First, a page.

Bison, Bighorn Sheep,  
Boreal Toad + Beyond


Be a part of the difference we’re making in Colorado and around the world—support Denver Zoo Field Conservation programs!

As a global conservation organization with more than 25 years of fieldwork under our belts, Denver Zoo has a proven history of protecting wildlife and wild places around the world. We're lucky to live in a state blessed with ecological diversity, but even some of Colorado's iconic species are vulnerable to increasing threats.

So, here on our home turf, we work alongside a committed cadre of partners—including individuals, communities, industries and universities, non-profit organizations, agencies and more—to protect the species and ecosystems that define our Rockies and Plains. Here’s an overview of Denver Zoo's field conservation work from prairie to peak.


Protecting Iconic Species +
Habitats of the American West

Breeding a Brighter  
Future for Bison

By 1908, Denver Zoo’s 18 American bison were all that remained in Colorado. In our first official field conservation effort, the Zoo partnered with Yellowstone National Park officials and others to help propagate the endangered species. In 1914, the growing conservation herd was restored to Genesee Park and placed under the care of Denver Mountain Parks. Denver Zoo continues to work with DMP on bison conservation, prairie restoration and cultural reconciliation—and since 2021, we have worked with the City of Denver to Donate 47 bison to Native American communities as a form of reparations.

Safe Passage for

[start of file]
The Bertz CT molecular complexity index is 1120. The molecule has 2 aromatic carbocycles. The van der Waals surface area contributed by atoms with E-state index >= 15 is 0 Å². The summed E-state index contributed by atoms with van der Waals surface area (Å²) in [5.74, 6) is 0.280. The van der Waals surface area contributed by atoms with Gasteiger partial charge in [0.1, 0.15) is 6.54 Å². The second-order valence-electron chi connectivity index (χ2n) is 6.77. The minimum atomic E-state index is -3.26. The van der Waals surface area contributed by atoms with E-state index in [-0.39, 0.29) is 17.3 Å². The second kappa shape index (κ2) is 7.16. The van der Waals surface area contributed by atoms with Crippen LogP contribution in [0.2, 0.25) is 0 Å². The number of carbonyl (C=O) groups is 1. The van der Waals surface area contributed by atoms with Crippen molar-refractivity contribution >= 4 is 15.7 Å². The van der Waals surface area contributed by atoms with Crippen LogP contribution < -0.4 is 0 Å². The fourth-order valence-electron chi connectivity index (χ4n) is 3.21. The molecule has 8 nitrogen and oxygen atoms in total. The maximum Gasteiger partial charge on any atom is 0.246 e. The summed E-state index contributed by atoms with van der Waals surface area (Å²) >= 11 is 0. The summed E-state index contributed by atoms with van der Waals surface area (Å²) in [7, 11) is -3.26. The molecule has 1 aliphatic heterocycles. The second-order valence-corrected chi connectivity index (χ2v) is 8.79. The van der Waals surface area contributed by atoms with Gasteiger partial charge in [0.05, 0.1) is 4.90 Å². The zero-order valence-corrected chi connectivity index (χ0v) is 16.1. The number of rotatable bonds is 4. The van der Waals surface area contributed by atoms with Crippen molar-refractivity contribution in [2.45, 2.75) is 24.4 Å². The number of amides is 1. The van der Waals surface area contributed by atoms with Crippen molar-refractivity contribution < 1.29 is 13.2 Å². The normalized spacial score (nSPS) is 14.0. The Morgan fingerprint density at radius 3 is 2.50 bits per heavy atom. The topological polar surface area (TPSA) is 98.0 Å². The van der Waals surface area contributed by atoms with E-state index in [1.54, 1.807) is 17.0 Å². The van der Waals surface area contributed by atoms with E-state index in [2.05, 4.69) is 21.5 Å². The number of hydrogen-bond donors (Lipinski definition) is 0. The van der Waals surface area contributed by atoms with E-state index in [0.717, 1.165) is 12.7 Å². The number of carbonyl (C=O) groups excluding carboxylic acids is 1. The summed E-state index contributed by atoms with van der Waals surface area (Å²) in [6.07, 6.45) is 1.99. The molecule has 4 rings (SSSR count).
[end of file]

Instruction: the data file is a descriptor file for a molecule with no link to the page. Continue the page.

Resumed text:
Colorado’s Wildlife

Every year, 4,000 wildlife-vehicle collisions occur in Colorado, with tragic consequences. In 2018, Denver Zoo co-founded Summit County Safe Passages: a working partnership between state and federal agencies, non-profit organizations, the outdoor industry and mountain communities to help mitigate this critical issue with innovative wildlife crossing structures. Hundreds of species, including Rocky Mountain icons such as elk, the vulnerable black bear and the threatened Canada lynx are expected to use the structures to move safely within their extensive range.

Helping Endangered  
Toads Bounce Back

One of the species most severely affected by the deadly chytrid fungus is Colorado’s locally endangered boreal toad. In 2019, Denver Zoo became the first zoo to successfully breed this mountain-loving amphibian, ultimately releasing 682 tadpoles into the wild in Utah. In collaboration with Colorado Parks and Wildlife, we have now expanded our efforts to Colorado. In 2022, we released over 500 Zoo-born tadpoles into the Gunnison National Forest and launched a new community science project to monitor historic toad habitat across Colorado.

Balancing Recreation +  
Conservation at Mt. Evans

Mount Evans, the highest paved road in North America, receives more than 200,000 visitors per year. Visitors bring salt, which attracts bighorn sheep and mountain goats into parking lots and trailheads—creating human-wildlife conflict. Denver Zoo, with support from National Geographic, is stepping in to help resolve this conflict. We are taking soil cores to identify salt sources, engaging visitors to stop wildlife-feeding and other destructive behavior and deterring mountain goats and bighorn sheep by spreading mountain lion urine in parking lots.